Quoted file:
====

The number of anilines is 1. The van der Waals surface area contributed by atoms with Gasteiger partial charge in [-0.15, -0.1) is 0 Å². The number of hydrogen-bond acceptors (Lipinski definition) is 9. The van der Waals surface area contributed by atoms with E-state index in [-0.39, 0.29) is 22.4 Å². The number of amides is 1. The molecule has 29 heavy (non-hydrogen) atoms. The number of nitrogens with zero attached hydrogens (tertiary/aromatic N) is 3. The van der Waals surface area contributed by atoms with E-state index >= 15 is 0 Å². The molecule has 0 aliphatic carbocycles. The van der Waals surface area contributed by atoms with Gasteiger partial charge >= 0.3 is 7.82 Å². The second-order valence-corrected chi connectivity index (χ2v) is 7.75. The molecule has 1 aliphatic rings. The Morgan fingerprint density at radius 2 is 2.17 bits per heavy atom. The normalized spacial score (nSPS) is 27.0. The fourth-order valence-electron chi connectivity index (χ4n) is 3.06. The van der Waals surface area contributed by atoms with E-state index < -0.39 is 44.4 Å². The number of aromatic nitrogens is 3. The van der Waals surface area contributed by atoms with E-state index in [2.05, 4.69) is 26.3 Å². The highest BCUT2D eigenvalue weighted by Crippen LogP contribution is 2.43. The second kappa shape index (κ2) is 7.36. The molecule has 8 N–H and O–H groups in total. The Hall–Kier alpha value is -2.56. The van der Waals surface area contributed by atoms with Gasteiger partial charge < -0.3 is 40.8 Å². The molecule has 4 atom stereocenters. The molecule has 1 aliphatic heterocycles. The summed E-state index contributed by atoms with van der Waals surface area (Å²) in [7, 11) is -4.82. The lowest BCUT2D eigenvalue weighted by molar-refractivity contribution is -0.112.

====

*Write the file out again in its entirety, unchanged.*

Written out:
The number of anilines is 1. The van der Waals surface area contributed by atoms with Gasteiger partial charge in [-0.15, -0.1) is 0 Å². The number of hydrogen-bond acceptors (Lipinski definition) is 9. The van der Waals surface area contributed by atoms with E-state index in [-0.39, 0.29) is 22.4 Å². The number of amides is 1. The molecule has 29 heavy (non-hydrogen) atoms. The number of nitrogens with zero attached hydrogens (tertiary/aromatic N) is 3. The van der Waals surface area contributed by atoms with E-state index >= 15 is 0 Å². The molecule has 0 aliphatic carbocycles. The van der Waals surface area contributed by atoms with Gasteiger partial charge >= 0.3 is 7.82 Å². The second-order valence-corrected chi connectivity index (χ2v) is 7.75. The molecule has 1 aliphatic rings. The Morgan fingerprint density at radius 2 is 2.17 bits per heavy atom. The normalized spacial score (nSPS) is 27.0. The fourth-order valence-electron chi connectivity index (χ4n) is 3.06. The van der Waals surface area contributed by atoms with E-state index < -0.39 is 44.4 Å². The number of aromatic nitrogens is 3. The van der Waals surface area contributed by atoms with E-state index in [2.05, 4.69) is 26.3 Å². The highest BCUT2D eigenvalue weighted by Crippen LogP contribution is 2.43. The second kappa shape index (κ2) is 7.36. The molecule has 8 N–H and O–H groups in total. The Hall–Kier alpha value is -2.56. The van der Waals surface area contributed by atoms with Gasteiger partial charge < -0.3 is 40.8 Å². The molecule has 4 atom stereocenters. The molecule has 1 aliphatic heterocycles. The summed E-state index contributed by atoms with van der Waals surface area (Å²) in [7, 11) is -4.82. The lowest BCUT2D eigenvalue weighted by molar-refractivity contribution is -0.112.